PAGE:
Why Commit to a Marriage and Tangle in the Tango? In her description of what a co-production is, Roshi made yet another metaphor that makes the involvement in a co-production more comprehensible. “In Iranian it’s called a Sieghe,” she said. “You practically are marrying your partner(s) for a certain amount of time. If you cannot stand them, if you don’t like them, it’s going to be the war of the roses at some point.” Maja Capello, on the other hand, reinforced Roshi’s statement using her initial tango metaphor. “In the same way that it takes two to tango, it also takes two to tangle! Like any other type of relationship, tying the co-production knot can very quickly lead to an “entangled” situation if one chooses to overlook certain factors.” She also utilized the marriage metaphor to describe the consequences in case that marriage went wrong, “For example, such a marriage can be marred by a badly drafted co-production contract, leading to an ugly divorce.”

“What can go wrong?” one may wonder. Below is a list of challenges to consider: • Expensive: Co-production will definitely increase the cost of a cinematic work. Salaries of creative and technical crew are more expensive in signatory countries. The cost is appended by fringes and social security which causes the budget to sky-rocket. With a more diverse team, the line of a travel cost as a budget item will definitely be impacted as cast and crew will need to be flown in from different countries.

• Complicated Legal Systems: Structures and legal systems are different in each of the involved countries. This will eventually impact the contracts and allow them to become more complex.

• Cultural Differences: As much as cultural diversity can be a blessing to a cinematic work, as much as it can raise differences. One needs to be aware of the cultural misunderstandings that may rise for them to be prepared to deal with it.

• Weakening Content: “It’s a bit of a tightrope,” Roshi opened her palms out and held them in a vertical position, one on top of the other, “At one point, making the script and the project in a way that people beyond your borders can understand and cherish your project is good,” she said. “But not to an extent where you would give up your content and the core element of the content.” Having other parties from other backgrounds involved may cause them to raise their own concerns about a production and try to come up with their own input. A filmmaker should be careful not to dilute content. If a filmmaker ends up trying to make his/her film good for everyone, he/she may lose his/her own original reasoning behind what he/she is doing.

On the other hand, and despite the issues, the fears and the high-stakes, there is a myriad of reasons why one would want to pursue a co-production:

• Financial: Most of the time, pooling financial resources comes on top of the list. The national status that a co-production gives makes it eligible for the film to receive public funding in each of the countries involved. Signatory countries involved provide national treatment and access to subsidies that will facilitate both the completion and the distribution of the film.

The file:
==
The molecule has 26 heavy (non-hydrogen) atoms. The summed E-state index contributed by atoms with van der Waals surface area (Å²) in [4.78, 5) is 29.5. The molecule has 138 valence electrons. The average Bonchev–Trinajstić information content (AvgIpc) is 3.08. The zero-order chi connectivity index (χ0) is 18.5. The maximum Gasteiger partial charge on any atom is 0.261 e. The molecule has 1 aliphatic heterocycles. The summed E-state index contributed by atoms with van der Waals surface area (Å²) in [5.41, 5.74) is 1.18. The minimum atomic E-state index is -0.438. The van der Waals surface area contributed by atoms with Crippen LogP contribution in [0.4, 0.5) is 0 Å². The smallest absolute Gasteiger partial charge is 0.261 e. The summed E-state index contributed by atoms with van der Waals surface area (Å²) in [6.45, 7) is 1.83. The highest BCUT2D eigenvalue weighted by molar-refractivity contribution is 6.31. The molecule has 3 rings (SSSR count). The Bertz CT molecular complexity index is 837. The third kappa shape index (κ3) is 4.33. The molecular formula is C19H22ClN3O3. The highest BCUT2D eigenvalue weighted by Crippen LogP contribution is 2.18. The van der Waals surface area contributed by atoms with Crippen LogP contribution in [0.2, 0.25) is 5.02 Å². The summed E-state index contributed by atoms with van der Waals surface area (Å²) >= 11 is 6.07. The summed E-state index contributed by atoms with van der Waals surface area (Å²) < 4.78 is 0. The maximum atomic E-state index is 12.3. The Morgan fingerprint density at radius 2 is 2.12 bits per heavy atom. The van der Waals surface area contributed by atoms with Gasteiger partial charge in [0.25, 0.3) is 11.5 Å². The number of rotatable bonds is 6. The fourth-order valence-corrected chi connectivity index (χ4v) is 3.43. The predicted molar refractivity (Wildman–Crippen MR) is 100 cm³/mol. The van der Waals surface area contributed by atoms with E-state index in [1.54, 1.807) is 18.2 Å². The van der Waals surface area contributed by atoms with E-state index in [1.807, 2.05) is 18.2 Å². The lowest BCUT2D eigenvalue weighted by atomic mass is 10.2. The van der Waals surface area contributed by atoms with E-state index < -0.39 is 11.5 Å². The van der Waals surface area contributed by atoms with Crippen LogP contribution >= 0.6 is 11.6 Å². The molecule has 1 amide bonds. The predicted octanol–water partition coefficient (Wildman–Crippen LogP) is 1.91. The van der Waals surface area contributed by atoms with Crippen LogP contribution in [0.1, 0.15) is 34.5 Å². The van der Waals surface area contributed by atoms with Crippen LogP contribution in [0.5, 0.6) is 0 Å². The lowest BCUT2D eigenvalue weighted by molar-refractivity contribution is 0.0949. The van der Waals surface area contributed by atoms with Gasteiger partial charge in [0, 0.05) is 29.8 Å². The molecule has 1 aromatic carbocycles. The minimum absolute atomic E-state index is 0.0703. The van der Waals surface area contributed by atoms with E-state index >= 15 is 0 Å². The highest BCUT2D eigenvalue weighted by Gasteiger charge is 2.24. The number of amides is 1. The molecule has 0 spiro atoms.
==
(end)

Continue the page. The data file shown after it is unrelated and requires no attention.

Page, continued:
• Creative Input: Artistic collaboration and cultural exchange between artists from diverse experiences and backgrounds is always a strength that leads to a richer outcome.

• Technical Needs: Some countries have technical facilities that are not available in other countries. A good example that Roshi brought up entailed the possible need to film underwater. In Germany, where she lives, that will be so difficult. To achieve that scene, she needs to go to Belgium where a water tank is available.

• Access to Foreign Markets: The involvement of producers, each from a different country, will help the film reach a wider audience. They will have better knowledge of what the people want to see in their territory. Therefore, it will be easier to obtain pre-sales or local investment, which will help the distribution of the work in each country.

• Sharing Risk: It is easier for a filmmaker to get people to say “yes” when they have other people share their risk and invest in their project.

It is essential that filmmakers are aware of all the risks highlighted above. One of the primary precautions to take and determine the success of their work, is to draft a thorough contract that protects them against any loopholes and threats that may come up.

Our Status as Non-member States Regardless of the number of convention-member countries involved in a co-production, and because countries from the MENA region are non-members, they are usually referred to as a third country. Hence, the share of the non-signatory, non-member, MENA country in a cinematic work cannot exceed 30%. It would, nonetheless, be challenging for a filmmaker from that region to bring the majority of financing to an official co-production. There is always the possibility of applying for a derogation that may allow for the opportunity. A recommendation that is often valuable to try and follow, is to consider producing the film without the hassle of a treaty co-production. Although competitive and extremely difficult to access, there are many film funds and grants, local and international, that a film can receive and that can help it make its way to the big screen. After all, it may make life easier to quit the dance, not to commit to that marriage and content yourself, and your film for that matter, with a single nationality.